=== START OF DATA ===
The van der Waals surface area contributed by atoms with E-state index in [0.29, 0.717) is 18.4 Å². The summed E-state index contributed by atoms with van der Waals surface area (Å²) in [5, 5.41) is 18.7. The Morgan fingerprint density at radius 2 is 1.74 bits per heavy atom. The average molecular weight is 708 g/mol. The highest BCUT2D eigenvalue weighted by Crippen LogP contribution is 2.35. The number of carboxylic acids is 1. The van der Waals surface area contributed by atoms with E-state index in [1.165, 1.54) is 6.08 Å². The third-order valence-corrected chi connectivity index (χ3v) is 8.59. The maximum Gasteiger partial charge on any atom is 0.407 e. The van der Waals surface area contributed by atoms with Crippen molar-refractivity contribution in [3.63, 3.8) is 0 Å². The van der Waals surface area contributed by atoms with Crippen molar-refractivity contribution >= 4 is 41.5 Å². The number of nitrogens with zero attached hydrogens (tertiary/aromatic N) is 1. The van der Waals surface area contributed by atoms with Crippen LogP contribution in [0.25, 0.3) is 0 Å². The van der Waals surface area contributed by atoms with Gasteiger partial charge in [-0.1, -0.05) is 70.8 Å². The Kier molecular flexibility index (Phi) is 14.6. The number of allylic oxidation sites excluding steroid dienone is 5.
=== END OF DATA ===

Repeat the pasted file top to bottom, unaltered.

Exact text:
The van der Waals surface area contributed by atoms with E-state index in [0.29, 0.717) is 18.4 Å². The summed E-state index contributed by atoms with van der Waals surface area (Å²) in [5, 5.41) is 18.7. The Morgan fingerprint density at radius 2 is 1.74 bits per heavy atom. The average molecular weight is 708 g/mol. The highest BCUT2D eigenvalue weighted by Crippen LogP contribution is 2.35. The number of carboxylic acids is 1. The van der Waals surface area contributed by atoms with E-state index in [1.165, 1.54) is 6.08 Å². The third-order valence-corrected chi connectivity index (χ3v) is 8.59. The maximum Gasteiger partial charge on any atom is 0.407 e. The van der Waals surface area contributed by atoms with Crippen molar-refractivity contribution in [3.63, 3.8) is 0 Å². The van der Waals surface area contributed by atoms with Crippen molar-refractivity contribution >= 4 is 41.5 Å². The number of nitrogens with zero attached hydrogens (tertiary/aromatic N) is 1. The van der Waals surface area contributed by atoms with Crippen LogP contribution in [0.25, 0.3) is 0 Å². The van der Waals surface area contributed by atoms with Gasteiger partial charge in [-0.1, -0.05) is 70.8 Å². The Kier molecular flexibility index (Phi) is 14.6. The number of allylic oxidation sites excluding steroid dienone is 5.